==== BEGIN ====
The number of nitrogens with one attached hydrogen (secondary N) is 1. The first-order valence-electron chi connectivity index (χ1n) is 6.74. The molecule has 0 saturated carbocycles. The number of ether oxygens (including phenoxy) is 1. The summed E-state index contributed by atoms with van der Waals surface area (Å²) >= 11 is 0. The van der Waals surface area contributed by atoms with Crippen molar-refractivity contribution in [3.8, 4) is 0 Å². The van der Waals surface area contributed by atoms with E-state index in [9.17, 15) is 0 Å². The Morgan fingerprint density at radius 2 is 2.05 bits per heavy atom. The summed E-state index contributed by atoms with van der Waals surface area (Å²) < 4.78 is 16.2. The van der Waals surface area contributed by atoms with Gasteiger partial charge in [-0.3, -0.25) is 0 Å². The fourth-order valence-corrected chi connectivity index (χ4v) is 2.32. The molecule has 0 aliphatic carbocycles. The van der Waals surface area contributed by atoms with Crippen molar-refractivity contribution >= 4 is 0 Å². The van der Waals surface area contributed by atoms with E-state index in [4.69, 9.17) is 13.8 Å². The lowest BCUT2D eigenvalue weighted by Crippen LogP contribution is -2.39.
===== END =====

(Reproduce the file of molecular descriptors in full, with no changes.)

The number of nitrogens with one attached hydrogen (secondary N) is 1. The first-order valence-electron chi connectivity index (χ1n) is 6.74. The molecule has 0 saturated carbocycles. The number of ether oxygens (including phenoxy) is 1. The summed E-state index contributed by atoms with van der Waals surface area (Å²) >= 11 is 0. The van der Waals surface area contributed by atoms with Crippen molar-refractivity contribution in [3.8, 4) is 0 Å². The van der Waals surface area contributed by atoms with E-state index in [9.17, 15) is 0 Å². The Morgan fingerprint density at radius 2 is 2.05 bits per heavy atom. The summed E-state index contributed by atoms with van der Waals surface area (Å²) < 4.78 is 16.2. The van der Waals surface area contributed by atoms with Gasteiger partial charge in [-0.3, -0.25) is 0 Å². The fourth-order valence-corrected chi connectivity index (χ4v) is 2.32. The molecule has 0 aliphatic carbocycles. The van der Waals surface area contributed by atoms with Crippen molar-refractivity contribution >= 4 is 0 Å². The van der Waals surface area contributed by atoms with E-state index in [4.69, 9.17) is 13.8 Å². The lowest BCUT2D eigenvalue weighted by Crippen LogP contribution is -2.39.